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China’s Surprises on Timing, But Not Action

February 12th, 2010 Michael McDonough

Judging by the market’s reaction, investors were blinded sided today when Chinese officials increase their reserve requirement ratio for the second time during its renewed tightening cycle.  But, really the only surprise was that the hike occurred just prior to the Chinese New Year, which is a week long holiday.  I have been stating for weeks, and I believe the market has widely anticipated that that another RRR hike was imminent, so today’s strong sell-off on the news comes as a bit of a surprise to me, and highlights the fragility to markets and their sensitivity to negative news, even if anticipated.  I should note this action came right after Chinese data pointed to lower than expected consumer inflation.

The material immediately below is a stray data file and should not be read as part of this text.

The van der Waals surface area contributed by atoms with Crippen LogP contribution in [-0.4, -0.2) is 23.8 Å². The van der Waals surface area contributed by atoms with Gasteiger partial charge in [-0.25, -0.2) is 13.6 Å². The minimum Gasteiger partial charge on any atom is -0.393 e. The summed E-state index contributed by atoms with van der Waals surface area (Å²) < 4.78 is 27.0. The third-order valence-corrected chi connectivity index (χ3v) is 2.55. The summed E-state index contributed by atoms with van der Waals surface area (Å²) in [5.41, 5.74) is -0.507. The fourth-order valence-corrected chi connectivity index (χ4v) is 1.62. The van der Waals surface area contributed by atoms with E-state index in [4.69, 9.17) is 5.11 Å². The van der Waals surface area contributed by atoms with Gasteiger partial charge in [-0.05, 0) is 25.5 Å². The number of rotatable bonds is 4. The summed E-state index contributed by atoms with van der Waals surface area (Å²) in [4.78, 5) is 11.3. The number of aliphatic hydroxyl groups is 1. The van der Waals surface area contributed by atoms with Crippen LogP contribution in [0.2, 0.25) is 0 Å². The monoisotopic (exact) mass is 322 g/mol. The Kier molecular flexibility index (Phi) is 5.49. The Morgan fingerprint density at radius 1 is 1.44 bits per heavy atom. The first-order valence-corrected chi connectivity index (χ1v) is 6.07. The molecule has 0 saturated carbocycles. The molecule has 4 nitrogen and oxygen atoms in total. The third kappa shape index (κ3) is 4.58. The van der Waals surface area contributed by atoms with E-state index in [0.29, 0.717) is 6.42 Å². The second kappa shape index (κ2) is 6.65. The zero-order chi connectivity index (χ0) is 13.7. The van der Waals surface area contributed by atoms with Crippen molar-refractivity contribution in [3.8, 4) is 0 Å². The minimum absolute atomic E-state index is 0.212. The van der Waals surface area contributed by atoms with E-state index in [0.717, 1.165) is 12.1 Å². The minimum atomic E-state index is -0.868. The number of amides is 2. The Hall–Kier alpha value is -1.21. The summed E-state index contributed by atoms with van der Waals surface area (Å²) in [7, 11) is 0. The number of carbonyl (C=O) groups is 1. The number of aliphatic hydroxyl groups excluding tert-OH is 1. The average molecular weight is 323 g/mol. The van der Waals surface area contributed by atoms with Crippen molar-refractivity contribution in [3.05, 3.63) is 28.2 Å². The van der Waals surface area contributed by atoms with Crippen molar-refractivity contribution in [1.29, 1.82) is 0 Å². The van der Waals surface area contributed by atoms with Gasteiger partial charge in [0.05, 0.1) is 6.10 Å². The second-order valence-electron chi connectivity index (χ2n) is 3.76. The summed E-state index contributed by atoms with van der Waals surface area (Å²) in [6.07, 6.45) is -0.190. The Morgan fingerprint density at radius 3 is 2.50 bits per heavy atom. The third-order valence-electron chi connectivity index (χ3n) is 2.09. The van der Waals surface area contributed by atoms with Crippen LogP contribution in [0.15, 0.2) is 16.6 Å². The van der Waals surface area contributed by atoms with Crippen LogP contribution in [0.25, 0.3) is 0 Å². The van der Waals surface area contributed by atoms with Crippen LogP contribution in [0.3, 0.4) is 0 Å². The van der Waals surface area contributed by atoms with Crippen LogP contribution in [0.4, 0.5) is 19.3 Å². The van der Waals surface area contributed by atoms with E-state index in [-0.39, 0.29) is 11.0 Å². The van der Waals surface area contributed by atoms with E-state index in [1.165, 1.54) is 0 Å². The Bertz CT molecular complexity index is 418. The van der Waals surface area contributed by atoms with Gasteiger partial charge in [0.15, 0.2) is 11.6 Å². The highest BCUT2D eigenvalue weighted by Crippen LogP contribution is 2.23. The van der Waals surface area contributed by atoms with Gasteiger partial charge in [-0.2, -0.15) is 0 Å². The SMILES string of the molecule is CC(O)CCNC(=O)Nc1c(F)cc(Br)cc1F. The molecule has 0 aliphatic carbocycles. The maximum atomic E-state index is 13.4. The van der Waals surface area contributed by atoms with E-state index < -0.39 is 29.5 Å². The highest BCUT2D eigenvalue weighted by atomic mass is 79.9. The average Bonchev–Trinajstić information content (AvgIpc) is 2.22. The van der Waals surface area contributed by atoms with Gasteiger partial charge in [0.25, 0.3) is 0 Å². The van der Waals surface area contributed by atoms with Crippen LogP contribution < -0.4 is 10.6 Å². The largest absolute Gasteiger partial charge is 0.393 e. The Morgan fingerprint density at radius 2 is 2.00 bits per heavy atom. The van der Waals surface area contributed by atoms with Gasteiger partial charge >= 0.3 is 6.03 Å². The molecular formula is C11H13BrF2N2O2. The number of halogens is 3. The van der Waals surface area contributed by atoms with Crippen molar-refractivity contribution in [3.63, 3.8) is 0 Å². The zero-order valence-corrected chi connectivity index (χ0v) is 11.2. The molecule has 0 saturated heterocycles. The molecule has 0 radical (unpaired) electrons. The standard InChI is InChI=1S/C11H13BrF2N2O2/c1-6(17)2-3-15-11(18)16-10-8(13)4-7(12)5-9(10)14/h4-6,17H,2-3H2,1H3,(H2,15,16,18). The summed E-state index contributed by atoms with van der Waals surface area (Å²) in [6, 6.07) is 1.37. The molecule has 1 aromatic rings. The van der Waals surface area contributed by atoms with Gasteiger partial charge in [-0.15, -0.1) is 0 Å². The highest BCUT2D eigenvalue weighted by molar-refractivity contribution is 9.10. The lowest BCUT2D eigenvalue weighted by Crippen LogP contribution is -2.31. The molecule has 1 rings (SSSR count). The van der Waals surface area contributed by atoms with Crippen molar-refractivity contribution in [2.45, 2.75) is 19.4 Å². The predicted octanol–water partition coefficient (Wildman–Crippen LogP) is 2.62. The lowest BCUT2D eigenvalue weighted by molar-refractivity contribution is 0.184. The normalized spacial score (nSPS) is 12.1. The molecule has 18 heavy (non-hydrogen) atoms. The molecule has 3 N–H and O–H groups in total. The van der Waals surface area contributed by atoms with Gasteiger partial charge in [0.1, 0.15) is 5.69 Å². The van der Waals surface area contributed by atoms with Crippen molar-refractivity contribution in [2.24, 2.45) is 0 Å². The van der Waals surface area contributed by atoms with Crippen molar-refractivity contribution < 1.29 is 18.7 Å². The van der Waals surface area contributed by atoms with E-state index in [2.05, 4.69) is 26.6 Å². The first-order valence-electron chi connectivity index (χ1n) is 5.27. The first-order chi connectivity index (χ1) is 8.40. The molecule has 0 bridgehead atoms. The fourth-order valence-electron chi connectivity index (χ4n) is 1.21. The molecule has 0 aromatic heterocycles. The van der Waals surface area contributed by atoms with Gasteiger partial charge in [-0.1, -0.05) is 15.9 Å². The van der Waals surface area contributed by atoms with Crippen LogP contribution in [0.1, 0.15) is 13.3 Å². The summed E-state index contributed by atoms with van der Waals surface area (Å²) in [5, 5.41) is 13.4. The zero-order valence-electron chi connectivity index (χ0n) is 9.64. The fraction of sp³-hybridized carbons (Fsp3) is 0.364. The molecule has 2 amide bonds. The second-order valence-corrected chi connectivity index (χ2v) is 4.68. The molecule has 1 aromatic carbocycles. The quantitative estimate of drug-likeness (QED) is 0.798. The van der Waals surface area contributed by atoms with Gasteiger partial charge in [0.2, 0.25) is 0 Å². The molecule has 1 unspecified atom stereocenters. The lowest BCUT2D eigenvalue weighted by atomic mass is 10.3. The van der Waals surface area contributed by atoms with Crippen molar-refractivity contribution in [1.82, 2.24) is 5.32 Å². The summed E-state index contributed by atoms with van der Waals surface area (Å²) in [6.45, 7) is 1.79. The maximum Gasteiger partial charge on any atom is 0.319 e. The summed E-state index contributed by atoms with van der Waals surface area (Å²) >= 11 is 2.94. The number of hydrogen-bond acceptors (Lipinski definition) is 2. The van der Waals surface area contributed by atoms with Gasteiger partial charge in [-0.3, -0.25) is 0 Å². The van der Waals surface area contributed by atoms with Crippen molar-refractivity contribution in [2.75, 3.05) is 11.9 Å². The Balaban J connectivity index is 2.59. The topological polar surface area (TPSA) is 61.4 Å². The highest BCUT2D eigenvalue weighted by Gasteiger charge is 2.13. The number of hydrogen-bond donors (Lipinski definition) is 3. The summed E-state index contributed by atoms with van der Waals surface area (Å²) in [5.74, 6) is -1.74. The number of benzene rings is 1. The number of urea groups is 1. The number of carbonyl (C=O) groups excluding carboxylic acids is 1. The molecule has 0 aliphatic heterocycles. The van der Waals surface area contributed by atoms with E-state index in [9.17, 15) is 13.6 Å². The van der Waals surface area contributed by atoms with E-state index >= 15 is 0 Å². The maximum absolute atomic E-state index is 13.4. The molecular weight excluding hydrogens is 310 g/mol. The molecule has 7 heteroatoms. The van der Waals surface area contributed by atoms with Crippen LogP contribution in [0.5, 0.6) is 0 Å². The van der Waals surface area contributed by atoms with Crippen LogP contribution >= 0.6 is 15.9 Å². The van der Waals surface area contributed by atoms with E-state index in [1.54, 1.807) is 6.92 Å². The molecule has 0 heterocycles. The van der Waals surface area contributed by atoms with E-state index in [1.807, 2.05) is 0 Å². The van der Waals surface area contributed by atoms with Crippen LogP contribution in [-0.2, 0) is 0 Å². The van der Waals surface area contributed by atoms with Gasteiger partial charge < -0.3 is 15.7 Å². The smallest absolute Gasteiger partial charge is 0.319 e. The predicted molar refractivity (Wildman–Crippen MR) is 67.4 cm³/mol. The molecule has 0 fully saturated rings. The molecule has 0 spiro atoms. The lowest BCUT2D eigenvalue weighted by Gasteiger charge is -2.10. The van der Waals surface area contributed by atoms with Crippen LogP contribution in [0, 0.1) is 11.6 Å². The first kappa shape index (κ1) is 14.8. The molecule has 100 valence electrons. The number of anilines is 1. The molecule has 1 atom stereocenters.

To help put things into perspective magnitude of this RRR will be far smaller than the country’s open market operations in removing liquidity from the market–so far this year open market operation have likely removed over 4x the liquidity than this move will total.  The market can anticipate additional RRR hikes over the months ahead.  The RRR presently stands at 16.5%, versus a historical high of 17.5%.  I also anticipate the central bank will continue to remove additional liquidity through open market operations via additional issuance and higher yields on its 1Y paper.  Keep in mind so long as China’s reference rate remains at 2.25%, 1Y yields can not move above this level; regular auctions are held on Tuesday and Thursday.

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